— Update —
I may be late with this, but I wanted to update this with some more news. First, this appears to have gone nowhere, and I thought I’d go do some reading to find out why. Anonymous themselves are reporting that this was not them, and it was in fact, most likely fraudulent. Whether it was or wasn’t, it certainly doesnt seem to have done a damn thing, so whatever.
— end —

So, today the Hacktivist group Anonymous took down the US Sentencing Commission website, and then released a video not only claiming responsibility, but also claiming a foothold on many government systems, and calling for change in how justice is currently being carried out in the US. This was all triggered by the death of Aaron Swartz. The story goes, and I’m sure this is covered much better elsewhere, that Aaron was caught “Stealing” academic work, with the intention of sharing the data for free. The punishment for this? A possible 35 year prison sentence, and up to $1 Million in fines. This reportedly combined with depression, caused Aaron to take his own life.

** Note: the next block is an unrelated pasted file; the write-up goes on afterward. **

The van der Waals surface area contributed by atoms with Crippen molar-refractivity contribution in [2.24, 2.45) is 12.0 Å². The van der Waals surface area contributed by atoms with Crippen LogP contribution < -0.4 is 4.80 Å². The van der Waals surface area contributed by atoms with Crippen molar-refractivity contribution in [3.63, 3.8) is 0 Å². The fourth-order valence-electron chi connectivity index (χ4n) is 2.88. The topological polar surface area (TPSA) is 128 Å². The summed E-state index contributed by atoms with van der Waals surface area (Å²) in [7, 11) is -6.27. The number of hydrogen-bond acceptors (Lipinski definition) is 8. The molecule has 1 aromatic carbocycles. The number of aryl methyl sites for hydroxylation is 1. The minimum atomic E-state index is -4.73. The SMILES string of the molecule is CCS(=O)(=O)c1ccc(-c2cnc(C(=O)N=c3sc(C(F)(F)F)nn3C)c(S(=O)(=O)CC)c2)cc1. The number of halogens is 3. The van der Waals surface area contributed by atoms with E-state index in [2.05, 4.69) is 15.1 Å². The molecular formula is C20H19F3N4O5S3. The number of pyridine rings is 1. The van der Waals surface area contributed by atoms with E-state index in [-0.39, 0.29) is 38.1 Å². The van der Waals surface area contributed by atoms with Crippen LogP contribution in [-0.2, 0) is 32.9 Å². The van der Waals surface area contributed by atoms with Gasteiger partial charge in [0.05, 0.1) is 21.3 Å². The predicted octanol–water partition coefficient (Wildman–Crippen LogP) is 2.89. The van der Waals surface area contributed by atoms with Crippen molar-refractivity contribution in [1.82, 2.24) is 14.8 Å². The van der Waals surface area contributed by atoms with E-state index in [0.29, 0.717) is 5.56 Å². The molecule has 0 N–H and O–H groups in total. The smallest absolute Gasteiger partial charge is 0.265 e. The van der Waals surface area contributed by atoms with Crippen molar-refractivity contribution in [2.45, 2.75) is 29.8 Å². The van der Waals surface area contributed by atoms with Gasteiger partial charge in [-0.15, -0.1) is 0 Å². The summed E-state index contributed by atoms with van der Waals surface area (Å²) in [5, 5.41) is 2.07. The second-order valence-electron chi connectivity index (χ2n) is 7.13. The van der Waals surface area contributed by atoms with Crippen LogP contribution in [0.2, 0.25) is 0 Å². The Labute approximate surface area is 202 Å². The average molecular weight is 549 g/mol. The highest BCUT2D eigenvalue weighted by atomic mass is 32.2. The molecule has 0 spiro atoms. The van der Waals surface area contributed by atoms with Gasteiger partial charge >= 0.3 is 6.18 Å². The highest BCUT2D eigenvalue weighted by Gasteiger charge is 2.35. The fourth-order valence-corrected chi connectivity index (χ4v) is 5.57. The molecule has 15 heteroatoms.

Aaron was a co-founder of Reddit, wrote the RSS spec, and was involved in the foundation of Demand Progress. An organization which helped spawn a massive movement against SOPA, and PIPA in 2010.

I’m sitting here, right now, watching a special episode of Hak5, where Darren is doing his best to hold it together while he remembers Aaron and talks about his life, and the litigation which lead up to his death.

Anonymous (and many others) believe that the US was attempting to make an example out of Aaron, like they have done with many others, in order to deter others from this sort of hacktivism.

Here’s the video, hosted on YouTube.

This is, in my opinion, a pretty big deal. If Anonymous really has the power that they tout, we could be in for a pretty big shake up. I almost hesitate to post this blog entry, for fear that in some sort of paranoid broad-sweeping effort on the government’s part to bring members of anonymous to justice… I may somehow be falsely identified as a member… Welcome to 1984? Maybe I’m just feeling a bit too paranoid. I do call myself a hacker, and I do keep an interest in security, and privacy circles. How far removed from a political hactivist am I? Creepy thought.

At any rate, we’ll see how this pans out. For now, I’ll call myself very interested in these events. I hope it affects positive change (in any form) and not more draconian legislation further hampering our freedoms.